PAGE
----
An undercooked dramatic menu

Big Telly and Tiny Dynamite present The Worst Café in the World

3 minute read
In a wash of red and purple light, Leiberman, back to the camera, heads toward audience members at a lantern-lit table
Anna Faye Lieberman and café-goers in Big Telly and Tiny Dynamite’s ‘The Worse Café in the World’. (Photo by KC MacMillan.)

Most shows, as the audience enters, will welcome you with a program or a playbill. The Worst Café in the World instead offers a menu. Rather than a set course of theatrical entertainment, this dinner service is à la carte, all “dishes” made to order and performed by the café’s three hosts. Like many an outré dining experience, it has the allure of the new, but the glow begins to fade somewhere around the second course, as you realize much of the food is woefully undercooked.

Developed by Zoe Seaton and KC MacMillan in a collaboration between Big Telly and Tiny Dynamite, The Worst Cafe in the World takes you to a restaurant in a clandestine location, accessible only via password and secret knock. The show is getting its North American premiere, and this production debuted Off-Broadway earlier in April; now it’s landing at a Philly brewery.

The year is 2030, and it seems our decade has culminated in a vaguely fascist dystopia (“All culture has been canceled,” reads a note that we’re instructed immediately to destroy). Art, therefore, survives only in illicit pockets, such as in this particular eatery, where vignettes and monologues are presented through a series of menus: starters, small plates, and the chef’s tasting menu. The starters make a bold first impression, but by the time we reach the tasting menu, the conceit has worn thin, unsure of what it wants to say.

Clowning and classics

The starters unfold in a smattering of clownish chaos, performed as endurance sport by our three hosts (Anna Faye Lieberman, Gabe Moses, and David Pica). All the dishes here are quick bits, overlapping in rapid succession, some sketches in miniature and others simple puns. If you order a Dramatic Exit, you get exactly that, whereas an Apple Turnover comprises an apple placed on the table before you, then turned upside down. Several items include light and sound cues that are executed with swift precision (lights by Andrew Cowles, sound by Chris Kilcullen).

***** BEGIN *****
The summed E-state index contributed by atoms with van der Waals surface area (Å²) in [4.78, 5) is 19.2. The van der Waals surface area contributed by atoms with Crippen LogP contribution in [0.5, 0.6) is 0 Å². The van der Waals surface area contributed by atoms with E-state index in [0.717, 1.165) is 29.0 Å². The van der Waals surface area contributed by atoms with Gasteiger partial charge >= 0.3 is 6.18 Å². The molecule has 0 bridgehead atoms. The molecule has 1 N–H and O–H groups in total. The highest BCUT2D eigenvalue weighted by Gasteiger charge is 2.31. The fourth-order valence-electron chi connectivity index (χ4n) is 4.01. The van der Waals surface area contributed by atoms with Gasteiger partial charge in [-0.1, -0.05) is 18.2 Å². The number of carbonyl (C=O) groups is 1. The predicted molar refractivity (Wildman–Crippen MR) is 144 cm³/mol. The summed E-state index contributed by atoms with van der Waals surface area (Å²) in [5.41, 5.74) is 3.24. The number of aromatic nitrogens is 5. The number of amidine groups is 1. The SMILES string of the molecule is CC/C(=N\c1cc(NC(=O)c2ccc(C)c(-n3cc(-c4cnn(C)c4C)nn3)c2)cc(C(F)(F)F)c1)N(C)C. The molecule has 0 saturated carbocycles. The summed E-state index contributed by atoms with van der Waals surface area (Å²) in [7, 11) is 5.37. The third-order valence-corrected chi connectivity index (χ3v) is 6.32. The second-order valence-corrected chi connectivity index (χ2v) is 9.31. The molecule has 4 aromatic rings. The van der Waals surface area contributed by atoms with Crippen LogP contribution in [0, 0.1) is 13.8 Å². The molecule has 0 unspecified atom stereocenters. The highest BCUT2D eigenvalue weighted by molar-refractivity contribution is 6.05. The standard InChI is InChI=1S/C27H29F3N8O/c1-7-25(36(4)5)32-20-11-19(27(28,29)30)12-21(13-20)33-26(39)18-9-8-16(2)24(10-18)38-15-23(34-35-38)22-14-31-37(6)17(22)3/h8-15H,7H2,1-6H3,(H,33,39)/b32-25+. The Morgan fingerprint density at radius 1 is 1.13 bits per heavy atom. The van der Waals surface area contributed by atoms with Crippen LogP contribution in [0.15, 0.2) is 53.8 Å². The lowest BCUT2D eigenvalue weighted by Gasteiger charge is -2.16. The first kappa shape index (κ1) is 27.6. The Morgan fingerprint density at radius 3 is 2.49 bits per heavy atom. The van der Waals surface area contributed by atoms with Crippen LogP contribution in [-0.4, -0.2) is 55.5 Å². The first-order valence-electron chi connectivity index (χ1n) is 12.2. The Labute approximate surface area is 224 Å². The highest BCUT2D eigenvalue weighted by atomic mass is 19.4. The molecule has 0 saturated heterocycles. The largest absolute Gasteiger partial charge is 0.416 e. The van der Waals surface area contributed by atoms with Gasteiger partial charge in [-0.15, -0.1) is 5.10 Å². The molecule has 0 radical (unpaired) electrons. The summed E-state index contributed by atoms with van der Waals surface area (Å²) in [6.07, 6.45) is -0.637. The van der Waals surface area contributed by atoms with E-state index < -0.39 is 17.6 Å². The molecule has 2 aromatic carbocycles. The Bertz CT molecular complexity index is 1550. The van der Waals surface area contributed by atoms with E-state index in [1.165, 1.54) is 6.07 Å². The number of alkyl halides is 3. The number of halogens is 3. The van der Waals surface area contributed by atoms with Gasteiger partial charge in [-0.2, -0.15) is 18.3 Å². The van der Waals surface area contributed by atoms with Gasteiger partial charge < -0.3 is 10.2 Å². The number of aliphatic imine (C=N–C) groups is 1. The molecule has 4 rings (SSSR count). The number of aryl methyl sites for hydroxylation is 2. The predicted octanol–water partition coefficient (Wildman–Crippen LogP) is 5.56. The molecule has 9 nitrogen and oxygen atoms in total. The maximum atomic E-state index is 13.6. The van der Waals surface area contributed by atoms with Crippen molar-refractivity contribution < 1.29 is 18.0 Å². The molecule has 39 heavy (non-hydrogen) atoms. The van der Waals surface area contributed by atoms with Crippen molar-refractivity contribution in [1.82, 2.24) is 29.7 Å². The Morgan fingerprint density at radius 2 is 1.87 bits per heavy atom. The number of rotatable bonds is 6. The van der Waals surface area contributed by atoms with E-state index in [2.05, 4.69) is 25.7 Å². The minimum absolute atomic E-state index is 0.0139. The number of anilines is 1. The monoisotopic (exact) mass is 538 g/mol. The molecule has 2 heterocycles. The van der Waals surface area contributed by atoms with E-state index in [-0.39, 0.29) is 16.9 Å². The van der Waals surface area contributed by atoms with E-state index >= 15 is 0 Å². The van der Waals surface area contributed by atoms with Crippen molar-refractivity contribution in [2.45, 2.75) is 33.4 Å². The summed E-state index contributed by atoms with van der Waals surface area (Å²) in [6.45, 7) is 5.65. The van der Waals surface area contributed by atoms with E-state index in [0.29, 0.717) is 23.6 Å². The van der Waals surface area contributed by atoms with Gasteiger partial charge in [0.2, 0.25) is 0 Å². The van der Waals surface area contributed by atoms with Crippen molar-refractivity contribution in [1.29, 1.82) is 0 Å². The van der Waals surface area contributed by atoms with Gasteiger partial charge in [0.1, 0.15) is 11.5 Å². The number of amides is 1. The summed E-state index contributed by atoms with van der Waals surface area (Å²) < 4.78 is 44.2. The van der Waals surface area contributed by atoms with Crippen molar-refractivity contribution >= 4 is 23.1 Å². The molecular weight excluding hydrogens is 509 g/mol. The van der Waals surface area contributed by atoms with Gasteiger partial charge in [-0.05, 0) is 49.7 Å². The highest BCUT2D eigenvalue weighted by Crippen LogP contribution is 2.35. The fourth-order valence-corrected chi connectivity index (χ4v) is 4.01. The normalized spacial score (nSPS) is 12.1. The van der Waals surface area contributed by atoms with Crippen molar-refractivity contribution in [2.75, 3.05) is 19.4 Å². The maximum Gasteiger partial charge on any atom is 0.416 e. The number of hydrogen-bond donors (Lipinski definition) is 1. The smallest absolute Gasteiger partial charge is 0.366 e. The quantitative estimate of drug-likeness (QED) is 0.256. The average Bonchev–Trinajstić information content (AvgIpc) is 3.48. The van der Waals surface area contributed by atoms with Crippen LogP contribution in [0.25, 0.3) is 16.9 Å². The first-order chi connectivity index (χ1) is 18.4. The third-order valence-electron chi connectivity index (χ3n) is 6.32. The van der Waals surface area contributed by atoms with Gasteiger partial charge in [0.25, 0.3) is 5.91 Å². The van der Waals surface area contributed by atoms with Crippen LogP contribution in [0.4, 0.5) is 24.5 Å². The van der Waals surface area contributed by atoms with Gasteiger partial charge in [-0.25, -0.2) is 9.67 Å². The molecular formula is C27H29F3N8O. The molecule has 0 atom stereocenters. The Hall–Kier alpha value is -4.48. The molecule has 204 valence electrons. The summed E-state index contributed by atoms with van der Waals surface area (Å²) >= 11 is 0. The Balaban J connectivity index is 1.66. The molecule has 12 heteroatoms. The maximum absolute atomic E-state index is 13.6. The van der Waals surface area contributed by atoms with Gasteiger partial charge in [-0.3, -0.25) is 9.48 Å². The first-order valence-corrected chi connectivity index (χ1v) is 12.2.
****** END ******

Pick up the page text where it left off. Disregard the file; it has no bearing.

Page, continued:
All this excitement is presented as prologue to the main course, but oddly, from here, the tempo subsides. Where the starters are rowdy clown, the small plates and tasting menu are straightforward classic theater in broad American style, scenes presented in their most literal forms. The Greek Mezze Platter is Antigone, the Scottish Dish (We Can’t Say Its Name) is Macbeth, etc. The actors do a fine job with the material—Shakespeare sturdily intoned, Cabaret suavely belted—but the show is uninterested in the performers as characters, so we simply have these performances in a vacuum. Without any connective tissue, it can’t help but come across as a sequence of actors in an audition room, each equipped with their monologue of choice.

Unanswered questions

The show’s conceit thus culminates in what must be its blandest possible interpretation, theater-as-dinner that presents a straightforward assemblage of classic theater and incorporates audience interaction as a halfhearted shrug. Along the way, the show never engages with the obvious questions it raises. Why, for instance, has theater taken this truncated form? What dystopia would compel this style of presentation? And why is this the “worst” café in the world? At first the details seem purposefully shadowy, but it soon becomes clear that these are questions that the show hasn’t considered for itself, details left incongruous and ultimately sloppy. It’s one thing if this world is vague to the audience, but another entirely if the performers are also in the dark.

The past decade has seen a panoply of rich work considering art in the apocalypse, from the motley evolution of Shakespeare in Station Eleven to the radical reinvention of The Simpsons in Mr. Burns, a Post-Electric Play. It’s important to remember why these pieces work, how they show our culture take strange and unfamiliar shapes, the contours of such art reflecting the contours of a new world. Otherwise, we’ll be left with flavors thrown together in a homogenous paste, in an evening that promises dinner and a show but never provides much of either.

What, When, Where

The Worst Cafe in the World. Developed by Zoe Seaton and KC MacMillan. $25. Through May 5, 2024, at Poth Brewery, 3145 W Jefferson Street, Philadelphia. (215) 399-0088 or


Poth Brewery is wheelchair-accessible. Please let the box office know when purchasing tickets if you need wheelchair seating.

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